A little bit about Lisette.....

Born and raised in the Pacific Northwest I feel most alive surrounded by trees and breathing in the fresh mountain air.

When I am not working you will most likely find me spending time outdoors, volunteering with my church and exploring this beautiful planet with my family. 

This is my place to share my passion for life and to encourage you to take time to find the extraordinary in your life.

Making the most of the holidays with a toddler

Making the most of the holidays with a toddler


If there is one thing I have learned so far in my years of parenting it is flexibility is key. Upon becoming a parent it is a good idea to throw out all previous preconceived notions you had about what it means to be a "good parent". Trust your instincts and know your child. The more you foster your child's independence the less likely they are to do, say or be how you want them to be when you want them to be. I am a firm believer in teaching children manners and respect but being a happy, well adjusted family looks different for everyone especially during the holidays. 


1. Be flexible. This might sound like a no brainer, but you would be surprised how many "fun" family activities can turn into tired, screaming, unhappy children and parents. Let's take Santa photos for example....every year you might like to get your child's photo taken with Santa. If your child is not a fan of this it is important to determine how much this really means to you. For me it was a no brainer. The first year Jasper did not want to sit on Santa's lap I will be honest I felt a little disappointed, but this year I decided giving Santa a high five was infinitely cooler than sitting on a Santa's lap. This time I was unphased. I did not push it and in the end we were both happier after the Santa encounter. 


Last year Jasper was a pretty patient shopping partner. This year he tells me things like, "I want to look with my hands and not my eyes" and the ever dreaded "Is this breakable?" while holding something highly breakable. 


2. The holidays will look different with children. In order to maintain some sense of normalcy during the holidays it is important for our family to maintain a consistent nap schedule, attempt to get in bed before nine o'clock each night and sometimes even say no to things we really want to do. There will be times where you will inevitably disappoint those around you, but more importantly you will keep your sanity and hopefully stay healthy. 


3. Make note of every free (or almost free) fun thing to do in your city/town. Any way you slice it the holidays can be an expensive time of year so do your research and make a list of all the fun and free or nearly free things to do in the coming weeks near your home. There is story time at your local library, cookie decorating, and many hotels offer musical performances and visual displays just to name a few. Just this week we attended a free Caspar Babypants' concert and I can guarantee Jasper enjoyed this evening far more than the expensive theater tickets I was considering.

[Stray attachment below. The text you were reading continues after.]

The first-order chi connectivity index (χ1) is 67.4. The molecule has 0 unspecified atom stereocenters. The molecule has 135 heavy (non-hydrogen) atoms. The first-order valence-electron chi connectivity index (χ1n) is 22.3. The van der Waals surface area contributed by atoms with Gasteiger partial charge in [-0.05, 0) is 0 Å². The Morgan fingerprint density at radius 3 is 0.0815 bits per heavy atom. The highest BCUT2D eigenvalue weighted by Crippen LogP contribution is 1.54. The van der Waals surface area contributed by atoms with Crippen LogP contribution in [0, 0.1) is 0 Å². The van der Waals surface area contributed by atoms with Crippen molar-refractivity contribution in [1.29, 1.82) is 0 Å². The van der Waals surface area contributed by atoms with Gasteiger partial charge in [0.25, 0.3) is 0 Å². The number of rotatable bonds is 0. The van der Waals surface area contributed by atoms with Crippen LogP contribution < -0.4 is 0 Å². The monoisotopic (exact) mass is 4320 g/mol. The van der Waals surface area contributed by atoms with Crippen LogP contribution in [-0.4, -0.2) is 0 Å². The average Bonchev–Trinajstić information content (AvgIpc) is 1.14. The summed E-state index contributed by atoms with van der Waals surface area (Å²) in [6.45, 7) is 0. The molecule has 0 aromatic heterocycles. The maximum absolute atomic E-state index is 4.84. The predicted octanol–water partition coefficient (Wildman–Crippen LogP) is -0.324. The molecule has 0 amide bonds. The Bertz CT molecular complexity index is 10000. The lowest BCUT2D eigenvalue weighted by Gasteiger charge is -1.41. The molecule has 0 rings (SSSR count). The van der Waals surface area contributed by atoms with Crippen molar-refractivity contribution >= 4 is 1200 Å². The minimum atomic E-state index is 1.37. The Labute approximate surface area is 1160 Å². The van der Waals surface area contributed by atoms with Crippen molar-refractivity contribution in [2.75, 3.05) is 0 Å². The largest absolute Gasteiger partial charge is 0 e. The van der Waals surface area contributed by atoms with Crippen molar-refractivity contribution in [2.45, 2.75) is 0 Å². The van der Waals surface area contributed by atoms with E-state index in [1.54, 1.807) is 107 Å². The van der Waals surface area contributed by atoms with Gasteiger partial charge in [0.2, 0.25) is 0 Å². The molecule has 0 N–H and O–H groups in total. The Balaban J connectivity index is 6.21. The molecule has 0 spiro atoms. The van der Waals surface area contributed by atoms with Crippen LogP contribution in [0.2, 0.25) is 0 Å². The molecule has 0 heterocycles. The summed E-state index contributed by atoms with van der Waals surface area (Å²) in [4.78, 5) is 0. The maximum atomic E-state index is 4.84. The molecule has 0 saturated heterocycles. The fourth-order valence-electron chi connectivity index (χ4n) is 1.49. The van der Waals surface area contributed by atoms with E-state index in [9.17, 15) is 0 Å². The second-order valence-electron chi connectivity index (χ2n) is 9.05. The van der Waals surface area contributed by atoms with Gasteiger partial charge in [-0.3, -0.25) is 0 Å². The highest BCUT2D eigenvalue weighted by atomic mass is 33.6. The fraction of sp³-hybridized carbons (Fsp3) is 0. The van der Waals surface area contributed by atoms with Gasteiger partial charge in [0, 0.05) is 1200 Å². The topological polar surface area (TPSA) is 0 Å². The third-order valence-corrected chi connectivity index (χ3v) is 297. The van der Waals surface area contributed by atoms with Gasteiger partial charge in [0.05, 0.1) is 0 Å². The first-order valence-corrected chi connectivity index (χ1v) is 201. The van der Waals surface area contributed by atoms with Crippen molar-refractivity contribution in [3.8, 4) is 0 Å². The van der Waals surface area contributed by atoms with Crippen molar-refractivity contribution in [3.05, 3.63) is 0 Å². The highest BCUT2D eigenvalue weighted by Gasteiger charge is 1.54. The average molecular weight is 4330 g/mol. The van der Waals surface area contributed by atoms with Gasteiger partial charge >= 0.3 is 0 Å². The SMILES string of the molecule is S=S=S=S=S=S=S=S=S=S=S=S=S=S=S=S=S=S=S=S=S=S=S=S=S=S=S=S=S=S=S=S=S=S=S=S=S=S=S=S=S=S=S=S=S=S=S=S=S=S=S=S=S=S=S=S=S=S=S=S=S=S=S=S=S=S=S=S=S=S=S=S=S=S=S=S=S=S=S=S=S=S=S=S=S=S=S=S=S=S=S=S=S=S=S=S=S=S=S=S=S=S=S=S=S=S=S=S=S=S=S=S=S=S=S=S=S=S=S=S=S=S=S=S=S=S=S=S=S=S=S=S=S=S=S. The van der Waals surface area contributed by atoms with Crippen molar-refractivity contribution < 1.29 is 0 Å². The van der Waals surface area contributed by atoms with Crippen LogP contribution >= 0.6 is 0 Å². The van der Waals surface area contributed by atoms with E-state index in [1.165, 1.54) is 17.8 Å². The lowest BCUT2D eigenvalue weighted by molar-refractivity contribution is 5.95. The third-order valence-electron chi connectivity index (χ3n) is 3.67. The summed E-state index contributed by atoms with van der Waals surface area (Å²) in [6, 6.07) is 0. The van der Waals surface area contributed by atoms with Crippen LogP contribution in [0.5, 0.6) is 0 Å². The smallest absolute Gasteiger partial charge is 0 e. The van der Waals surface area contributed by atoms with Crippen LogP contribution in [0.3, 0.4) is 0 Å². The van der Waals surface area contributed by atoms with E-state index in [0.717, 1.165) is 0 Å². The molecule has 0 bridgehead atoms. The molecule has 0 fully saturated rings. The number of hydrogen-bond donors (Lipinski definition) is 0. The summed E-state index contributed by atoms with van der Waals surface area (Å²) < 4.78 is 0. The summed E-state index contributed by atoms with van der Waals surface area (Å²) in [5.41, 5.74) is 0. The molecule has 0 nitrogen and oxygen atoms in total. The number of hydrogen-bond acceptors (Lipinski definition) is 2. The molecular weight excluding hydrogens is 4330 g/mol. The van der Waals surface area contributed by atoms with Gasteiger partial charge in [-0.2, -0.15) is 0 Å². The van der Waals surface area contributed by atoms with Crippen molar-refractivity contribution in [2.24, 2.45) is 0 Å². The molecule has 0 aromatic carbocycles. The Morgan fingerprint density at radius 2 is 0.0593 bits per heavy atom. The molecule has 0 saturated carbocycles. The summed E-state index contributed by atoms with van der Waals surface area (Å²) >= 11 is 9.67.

Taste testing at its best...straight out of the mixer. 


Sometimes driving trucks through flour is the most fun part of making gingerbread cookies. 


4. When in doubt stay home. If the idea of braving crowds, messing with schedules and fighting traffic seems like no fun to you then stay home. There is nothing worse than venturing out for family fun with a bad attitude or nagging sense of obligation. I could easily fill my month with gingerbread making, cookie decorating, wreath making and holiday dance parties.  All of which may be enjoyed from the comfort of your own home. 


5. Make use of the dark evenings. For any of you Pacific Northwesterners a 4pm sunset isn't ideal, but makes for a perfect early evening of driving around looking at Christmas Lights. 


6. Let your child take the lead. Ask them what they would like to do and you may be surprised at the results. A trip to Target to pick out a special ornament, a trip to the tree lot to select a tiny tree for their  bedroom or a walk around the neighborhood might just be the thing you all need to feel the Christmas spirit. 


Beauty is in the imperfections. I want Jasper to grow up in a home where he feels like he can do anything from decorating a tree to entertaining a group of twenty.


7. Teach the importance of giving. Allow your child to take part in selecting an item for a giving tree, donating gently used books and clothing or making treats for someone who needs a little cheering up or a thank you for all their hard work. 


8. When in doubt make homemade. Some people are just hard to shop for or do things for. When you are stumped the people important in your child's life will always appreciate a homemade card or a handmade trinket. Even though I am particular about what gets hung on our tree, one of my most cherished Christmas ornaments is a heart made by one of my friend's children who is now a tween. 

Our favorite holiday traditions

Our favorite holiday traditions

A holiday staycation

A holiday staycation